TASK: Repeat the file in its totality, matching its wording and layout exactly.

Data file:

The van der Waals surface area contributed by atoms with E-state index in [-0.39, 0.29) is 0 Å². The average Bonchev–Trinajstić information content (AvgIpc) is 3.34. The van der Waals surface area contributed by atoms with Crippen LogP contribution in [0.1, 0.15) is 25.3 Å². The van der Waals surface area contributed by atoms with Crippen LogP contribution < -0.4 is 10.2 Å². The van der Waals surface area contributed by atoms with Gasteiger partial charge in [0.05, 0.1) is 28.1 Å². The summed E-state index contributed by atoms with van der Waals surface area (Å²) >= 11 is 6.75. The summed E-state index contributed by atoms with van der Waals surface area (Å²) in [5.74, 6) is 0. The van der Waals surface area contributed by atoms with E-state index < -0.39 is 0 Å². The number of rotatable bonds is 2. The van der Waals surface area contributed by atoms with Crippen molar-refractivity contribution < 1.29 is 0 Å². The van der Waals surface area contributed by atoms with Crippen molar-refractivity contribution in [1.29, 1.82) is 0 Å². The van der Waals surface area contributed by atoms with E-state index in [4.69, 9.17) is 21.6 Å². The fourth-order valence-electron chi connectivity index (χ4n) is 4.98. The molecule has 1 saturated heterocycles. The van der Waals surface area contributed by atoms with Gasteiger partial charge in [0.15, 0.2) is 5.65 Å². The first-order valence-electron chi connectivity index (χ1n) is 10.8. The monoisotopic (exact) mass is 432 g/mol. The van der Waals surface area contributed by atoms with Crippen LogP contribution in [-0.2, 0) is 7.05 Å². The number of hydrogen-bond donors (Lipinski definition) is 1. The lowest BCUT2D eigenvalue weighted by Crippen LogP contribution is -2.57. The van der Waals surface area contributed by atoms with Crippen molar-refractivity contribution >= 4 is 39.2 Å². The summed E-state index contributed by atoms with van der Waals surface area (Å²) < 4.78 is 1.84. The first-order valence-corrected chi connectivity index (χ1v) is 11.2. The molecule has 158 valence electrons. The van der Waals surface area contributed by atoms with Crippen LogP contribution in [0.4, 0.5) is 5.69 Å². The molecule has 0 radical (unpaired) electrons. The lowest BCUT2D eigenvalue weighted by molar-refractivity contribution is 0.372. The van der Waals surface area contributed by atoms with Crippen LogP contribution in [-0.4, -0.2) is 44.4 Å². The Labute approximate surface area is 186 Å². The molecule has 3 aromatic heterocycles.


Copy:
The van der Waals surface area contributed by atoms with E-state index in [-0.39, 0.29) is 0 Å². The average Bonchev–Trinajstić information content (AvgIpc) is 3.34. The van der Waals surface area contributed by atoms with Crippen LogP contribution in [0.1, 0.15) is 25.3 Å². The van der Waals surface area contributed by atoms with Crippen LogP contribution < -0.4 is 10.2 Å². The van der Waals surface area contributed by atoms with Gasteiger partial charge in [0.05, 0.1) is 28.1 Å². The summed E-state index contributed by atoms with van der Waals surface area (Å²) >= 11 is 6.75. The summed E-state index contributed by atoms with van der Waals surface area (Å²) in [5.74, 6) is 0. The van der Waals surface area contributed by atoms with E-state index < -0.39 is 0 Å². The number of rotatable bonds is 2. The van der Waals surface area contributed by atoms with Crippen molar-refractivity contribution < 1.29 is 0 Å². The van der Waals surface area contributed by atoms with Crippen molar-refractivity contribution in [1.29, 1.82) is 0 Å². The van der Waals surface area contributed by atoms with E-state index in [4.69, 9.17) is 21.6 Å². The fourth-order valence-electron chi connectivity index (χ4n) is 4.98. The molecule has 1 saturated heterocycles. The van der Waals surface area contributed by atoms with Gasteiger partial charge in [0.15, 0.2) is 5.65 Å². The first-order valence-electron chi connectivity index (χ1n) is 10.8. The monoisotopic (exact) mass is 432 g/mol. The van der Waals surface area contributed by atoms with Crippen LogP contribution in [-0.2, 0) is 7.05 Å². The number of hydrogen-bond donors (Lipinski definition) is 1. The lowest BCUT2D eigenvalue weighted by Crippen LogP contribution is -2.57. The van der Waals surface area contributed by atoms with Crippen molar-refractivity contribution >= 4 is 39.2 Å². The summed E-state index contributed by atoms with van der Waals surface area (Å²) < 4.78 is 1.84. The first-order valence-corrected chi connectivity index (χ1v) is 11.2. The molecule has 158 valence electrons. The van der Waals surface area contributed by atoms with Crippen LogP contribution in [0.4, 0.5) is 5.69 Å². The molecule has 0 radical (unpaired) electrons. The lowest BCUT2D eigenvalue weighted by molar-refractivity contribution is 0.372. The van der Waals surface area contributed by atoms with Crippen LogP contribution in [-0.4, -0.2) is 44.4 Å². The Labute approximate surface area is 186 Å². The molecule has 3 aromatic heterocycles.